Cleveland City Council Approves Redistricting, Cuts Two Wards

Featured Audio

The size of Cleveland’s city council is tied to population. Since 2008, Cleveland has lost about 50,000 people -- largely from the east side. In this latest ward map, east side ward boundaries were stretched west in an attempt to even out the number of people represented by each council member.

During a three hour hearing prior to the vote, council members described trying to preserve some neighborhoods from being split by the new ward boundaries.

Councilman Mike Polensek voted no to the new map, saying afterward that he didn’t agree with dividing communities.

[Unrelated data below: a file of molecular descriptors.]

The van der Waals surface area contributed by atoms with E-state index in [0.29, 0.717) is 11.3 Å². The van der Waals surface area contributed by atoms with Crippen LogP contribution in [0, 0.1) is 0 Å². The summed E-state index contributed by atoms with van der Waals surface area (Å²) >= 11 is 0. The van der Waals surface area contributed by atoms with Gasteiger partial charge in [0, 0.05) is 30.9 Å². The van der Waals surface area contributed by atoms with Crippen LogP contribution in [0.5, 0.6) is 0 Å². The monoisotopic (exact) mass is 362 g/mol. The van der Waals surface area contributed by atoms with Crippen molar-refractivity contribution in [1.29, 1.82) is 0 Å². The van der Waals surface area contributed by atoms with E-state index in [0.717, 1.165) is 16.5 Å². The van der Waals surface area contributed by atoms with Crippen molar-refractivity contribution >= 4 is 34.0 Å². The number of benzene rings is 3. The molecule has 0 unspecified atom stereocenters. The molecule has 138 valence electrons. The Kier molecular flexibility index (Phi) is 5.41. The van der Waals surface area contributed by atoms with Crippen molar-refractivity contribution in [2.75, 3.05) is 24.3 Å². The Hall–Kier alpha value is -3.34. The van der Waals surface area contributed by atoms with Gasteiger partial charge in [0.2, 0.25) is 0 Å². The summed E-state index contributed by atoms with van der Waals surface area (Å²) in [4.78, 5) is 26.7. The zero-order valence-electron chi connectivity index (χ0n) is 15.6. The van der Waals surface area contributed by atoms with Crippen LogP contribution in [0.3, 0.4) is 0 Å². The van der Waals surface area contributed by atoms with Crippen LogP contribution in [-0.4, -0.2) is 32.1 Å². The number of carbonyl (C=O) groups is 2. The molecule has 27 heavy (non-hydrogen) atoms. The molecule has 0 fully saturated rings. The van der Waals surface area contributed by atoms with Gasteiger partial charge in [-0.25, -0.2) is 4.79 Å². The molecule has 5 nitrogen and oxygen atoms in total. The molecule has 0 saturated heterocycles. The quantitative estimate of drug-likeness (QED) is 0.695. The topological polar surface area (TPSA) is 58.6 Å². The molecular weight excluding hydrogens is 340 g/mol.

POLENSEK: “There’s two areas of the city that got hurt: downtown and the northeast side. And that’s just the reality.”

His ward will now include parts of Glennville -- but it will lose parts of Collinwood.

Joe Cimperman voted no, too. Territory he currently represents in Tremont and parts of downtown will become parts of other wards.

Power to draw districts rested with the council president Martin Sweeney, who has been criticized for devising the new map behind closed doors.

There was other criticism, too. José Feliciano, a lawyer who chairs the Hispanic Roundtable, said at the meeting that the ward map underrepresented Hispanics.

FELICIANO: “Even though this city is declining in population, it is increasing in Hispanics. Currently, there are no Hispanic councilmen. None.”

In his opinion, the new map risks violating the Voting Rights Act. The consultant who helped draw up the boundaries said he’d done his best to incorporate Hispanics, and he believed the map was defensible.

Support Provided By